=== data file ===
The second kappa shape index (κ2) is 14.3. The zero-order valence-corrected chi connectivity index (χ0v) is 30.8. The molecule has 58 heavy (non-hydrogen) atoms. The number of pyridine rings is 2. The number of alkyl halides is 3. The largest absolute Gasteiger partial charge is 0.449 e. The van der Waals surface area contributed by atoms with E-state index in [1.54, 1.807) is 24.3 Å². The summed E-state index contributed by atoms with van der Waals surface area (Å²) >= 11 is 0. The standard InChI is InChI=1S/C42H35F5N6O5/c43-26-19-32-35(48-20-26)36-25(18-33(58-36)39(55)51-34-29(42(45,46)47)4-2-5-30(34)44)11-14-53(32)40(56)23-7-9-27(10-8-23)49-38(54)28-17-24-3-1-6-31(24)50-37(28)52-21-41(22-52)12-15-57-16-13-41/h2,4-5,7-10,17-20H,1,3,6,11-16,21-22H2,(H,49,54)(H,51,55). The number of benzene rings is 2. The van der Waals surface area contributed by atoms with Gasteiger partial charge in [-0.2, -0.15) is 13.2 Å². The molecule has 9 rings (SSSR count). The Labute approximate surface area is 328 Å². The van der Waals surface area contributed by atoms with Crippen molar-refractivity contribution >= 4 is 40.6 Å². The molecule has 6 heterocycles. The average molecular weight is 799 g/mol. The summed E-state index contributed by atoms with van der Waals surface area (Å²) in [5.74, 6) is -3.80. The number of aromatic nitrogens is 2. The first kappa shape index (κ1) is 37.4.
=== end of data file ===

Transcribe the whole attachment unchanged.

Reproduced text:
The second kappa shape index (κ2) is 14.3. The zero-order valence-corrected chi connectivity index (χ0v) is 30.8. The molecule has 58 heavy (non-hydrogen) atoms. The number of pyridine rings is 2. The number of alkyl halides is 3. The largest absolute Gasteiger partial charge is 0.449 e. The van der Waals surface area contributed by atoms with E-state index in [1.54, 1.807) is 24.3 Å². The summed E-state index contributed by atoms with van der Waals surface area (Å²) >= 11 is 0. The standard InChI is InChI=1S/C42H35F5N6O5/c43-26-19-32-35(48-20-26)36-25(18-33(58-36)39(55)51-34-29(42(45,46)47)4-2-5-30(34)44)11-14-53(32)40(56)23-7-9-27(10-8-23)49-38(54)28-17-24-3-1-6-31(24)50-37(28)52-21-41(22-52)12-15-57-16-13-41/h2,4-5,7-10,17-20H,1,3,6,11-16,21-22H2,(H,49,54)(H,51,55). The number of benzene rings is 2. The van der Waals surface area contributed by atoms with Gasteiger partial charge in [-0.2, -0.15) is 13.2 Å². The molecule has 9 rings (SSSR count). The Labute approximate surface area is 328 Å². The van der Waals surface area contributed by atoms with Crippen molar-refractivity contribution >= 4 is 40.6 Å². The molecule has 6 heterocycles. The average molecular weight is 799 g/mol. The summed E-state index contributed by atoms with van der Waals surface area (Å²) in [5.74, 6) is -3.80. The number of aromatic nitrogens is 2. The first kappa shape index (κ1) is 37.4.